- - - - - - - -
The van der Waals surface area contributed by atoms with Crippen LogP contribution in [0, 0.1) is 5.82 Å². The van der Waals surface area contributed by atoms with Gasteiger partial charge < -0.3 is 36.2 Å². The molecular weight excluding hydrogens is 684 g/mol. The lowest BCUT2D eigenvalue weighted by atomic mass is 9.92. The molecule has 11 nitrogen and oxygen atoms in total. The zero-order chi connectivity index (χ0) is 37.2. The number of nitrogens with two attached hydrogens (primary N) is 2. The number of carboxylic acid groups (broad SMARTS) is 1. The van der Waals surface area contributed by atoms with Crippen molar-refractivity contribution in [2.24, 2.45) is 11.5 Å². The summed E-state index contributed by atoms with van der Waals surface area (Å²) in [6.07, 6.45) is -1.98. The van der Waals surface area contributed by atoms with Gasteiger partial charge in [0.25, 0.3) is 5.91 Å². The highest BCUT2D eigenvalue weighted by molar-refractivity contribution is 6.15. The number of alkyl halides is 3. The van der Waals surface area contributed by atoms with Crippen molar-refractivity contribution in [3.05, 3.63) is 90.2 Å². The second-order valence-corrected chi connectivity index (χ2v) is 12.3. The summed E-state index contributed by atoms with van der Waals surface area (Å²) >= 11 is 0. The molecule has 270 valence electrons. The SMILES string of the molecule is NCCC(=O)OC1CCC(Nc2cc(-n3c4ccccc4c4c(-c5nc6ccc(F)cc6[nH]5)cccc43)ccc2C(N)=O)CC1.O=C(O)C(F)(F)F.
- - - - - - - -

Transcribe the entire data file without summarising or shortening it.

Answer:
The van der Waals surface area contributed by atoms with Crippen LogP contribution in [0, 0.1) is 5.82 Å². The van der Waals surface area contributed by atoms with Gasteiger partial charge < -0.3 is 36.2 Å². The molecular weight excluding hydrogens is 684 g/mol. The lowest BCUT2D eigenvalue weighted by atomic mass is 9.92. The molecule has 11 nitrogen and oxygen atoms in total. The zero-order chi connectivity index (χ0) is 37.2. The number of nitrogens with two attached hydrogens (primary N) is 2. The number of carboxylic acid groups (broad SMARTS) is 1. The van der Waals surface area contributed by atoms with Crippen molar-refractivity contribution in [2.24, 2.45) is 11.5 Å². The summed E-state index contributed by atoms with van der Waals surface area (Å²) in [6.07, 6.45) is -1.98. The van der Waals surface area contributed by atoms with Gasteiger partial charge in [0.25, 0.3) is 5.91 Å². The highest BCUT2D eigenvalue weighted by molar-refractivity contribution is 6.15. The number of alkyl halides is 3. The van der Waals surface area contributed by atoms with Crippen molar-refractivity contribution in [3.05, 3.63) is 90.2 Å². The second-order valence-corrected chi connectivity index (χ2v) is 12.3. The summed E-state index contributed by atoms with van der Waals surface area (Å²) >= 11 is 0. The molecule has 270 valence electrons. The SMILES string of the molecule is NCCC(=O)OC1CCC(Nc2cc(-n3c4ccccc4c4c(-c5nc6ccc(F)cc6[nH]5)cccc43)ccc2C(N)=O)CC1.O=C(O)C(F)(F)F.